BRUNSWICK, Ga. (AP)
White men in pickup trucks chased Ahmaud Arbery for five minutes, and one threatened to shoot him, as they cut off his escape from a Georgia subdivision and ultimately killed the 25-year-old Black man with a shotgun, a prosecutor told a trial jury Friday.
In her opening statement, prosecutor Linda Dunikoski said the short cellphone video that stirred national outrage over the slaying gave only a glimpse of the attack on Arbery, who gave his pursuers no reason to suspect him of any wrongdoing.
“They assumed that he must have committed some crime that day,” Dunikoski said. “He tried to run around their truck and get way from these strangers, total strangers, who had already told him that they would kill him. And then they killed him.”
Arbery’s killing on Feb. 23, 2020, was largely ignored until the video leaked and deepened a national reckoning over racial injustice.
Greg McMichael and his adult son, Travis McMichael, armed themselves and pursued Arbery in a pickup truck as he ran through their neighborhood just outside the port city of Brunswick. A neighbor, William “Roddie” Bryan, joined the chase and recorded graphic video of Travis McMichael shooting Arbery three times.
The chase started on a Sunday afternoon when a neighbor called a nonemergency police number after seeing Arbery wandering inside a home under construction, where security cameras had recorded him before.
Greg McMichael saw Arbery run past his home and ran inside to alert his son. They grabbed guns, jumped in their truck and gave chase, Dunikoski said. Bryan joined them after seeing Arbery run past the McMichaels’ truck outside his home.
She said Greg McMichael later told police that at one point during the chase he shouted at Arbery, “Stop or I’ll blow your f—-ing head off!”
When a police officer who responded to the shooting asked Greg McMichael if Arbery had broken into a house, he told the officer: “That’s just it. I don’t know… I don’t know, he might have gone in somebody’s house,” according to Dunikoski.
“All three of these defendants did everything they did based on assumptions — not on facts, not on evidence,” Dunikoski said. “And they made decisions in their driveways based on those assumptions that took a young man’s life.”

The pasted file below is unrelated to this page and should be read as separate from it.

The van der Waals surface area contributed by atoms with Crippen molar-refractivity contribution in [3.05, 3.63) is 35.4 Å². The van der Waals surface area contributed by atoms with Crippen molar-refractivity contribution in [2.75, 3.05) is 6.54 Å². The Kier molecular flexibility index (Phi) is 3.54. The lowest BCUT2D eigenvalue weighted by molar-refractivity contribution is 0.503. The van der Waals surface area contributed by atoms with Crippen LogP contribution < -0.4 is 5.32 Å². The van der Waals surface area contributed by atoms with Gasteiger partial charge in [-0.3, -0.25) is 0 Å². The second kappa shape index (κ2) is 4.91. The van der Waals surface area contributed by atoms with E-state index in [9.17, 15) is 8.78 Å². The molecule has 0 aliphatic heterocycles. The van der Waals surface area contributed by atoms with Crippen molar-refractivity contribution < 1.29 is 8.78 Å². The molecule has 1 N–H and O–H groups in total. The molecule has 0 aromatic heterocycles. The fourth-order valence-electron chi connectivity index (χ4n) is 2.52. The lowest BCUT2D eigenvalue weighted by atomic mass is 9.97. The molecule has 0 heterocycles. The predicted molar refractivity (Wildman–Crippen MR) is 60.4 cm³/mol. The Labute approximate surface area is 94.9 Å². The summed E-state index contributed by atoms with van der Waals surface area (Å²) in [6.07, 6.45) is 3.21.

Defense attorneys planned to give their own opening statements later Friday.
Georgia’s response to the killing has become part of a broader effort to address racial injustice in the criminal legal system after a string of fatal encounters between police and Black people such as George Floyd in Minnesota and Breonna Taylor in Kentucky.
Superior Court Judge Timothy Walmsley swore in the disproportionately white jury Friday before proceedings began. All three defendants are standing trial together, charged with murder and other felonies.
Arbery had been dead for more than two months before the three men were charged and jailed last year. Greg McMichael, a retired investigator for the local district attorney, told police the men were trying to stop Arbery because they suspected he was a burglar. Security cameras had recorded him entering a nearby house under construction.
Greg McMichael said his son killed Arbery in self-defense after Arbery attacked him with his fists and tried to take Travis McMichael’s gun.
Prosecutors say Arbery was merely out jogging, was unarmed and had committed no crimes in the neighborhood. When Bryan’s video of the killing leaked online in May 2020, the Georgia Bureau of Investigation took over the case from local police. GBI agents arrested the McMichaels the next day, and charged Bryan two weeks later.
The judge and attorneys took two and a half weeks to select a jury. Nearly 200 people summoned to jury duty were questioned extensively about what they knew about the case, how many times they had seen the video and if they had any personal connection to Arbery or the defendants.
Controversy erupted on Wednesday, the final day of jury selection, when prosecutors objected to a final jury consisting of 11 whites and one Black juror. They argued that defense attorneys had cut eight potential jurors from the final panel because they are Black, which the U.S. Supreme Court has declared unconstitutional.
The judge agreed that there appeared to be “intentional discrimination,” but said Georgia law limited his authority to intervene because defense attorneys stated non-racial reasons for excluding Black panelists from the jury.
One juror, a white woman, was dismissed Thursday for medical reasons. Fifteen total panelists will hear the trial — 12 jurors plus three alternates. The judge has not given the races of the alternate jurors, and they were not asked to state their race in open court.
Court officials have said the trial could last two weeks or more.
If the defendants are acquitted, their legal troubles won’t be over. They have also been indicted on federal hate crime charges. A U.S. District Court judge has scheduled that trial to begin Feb. 7.
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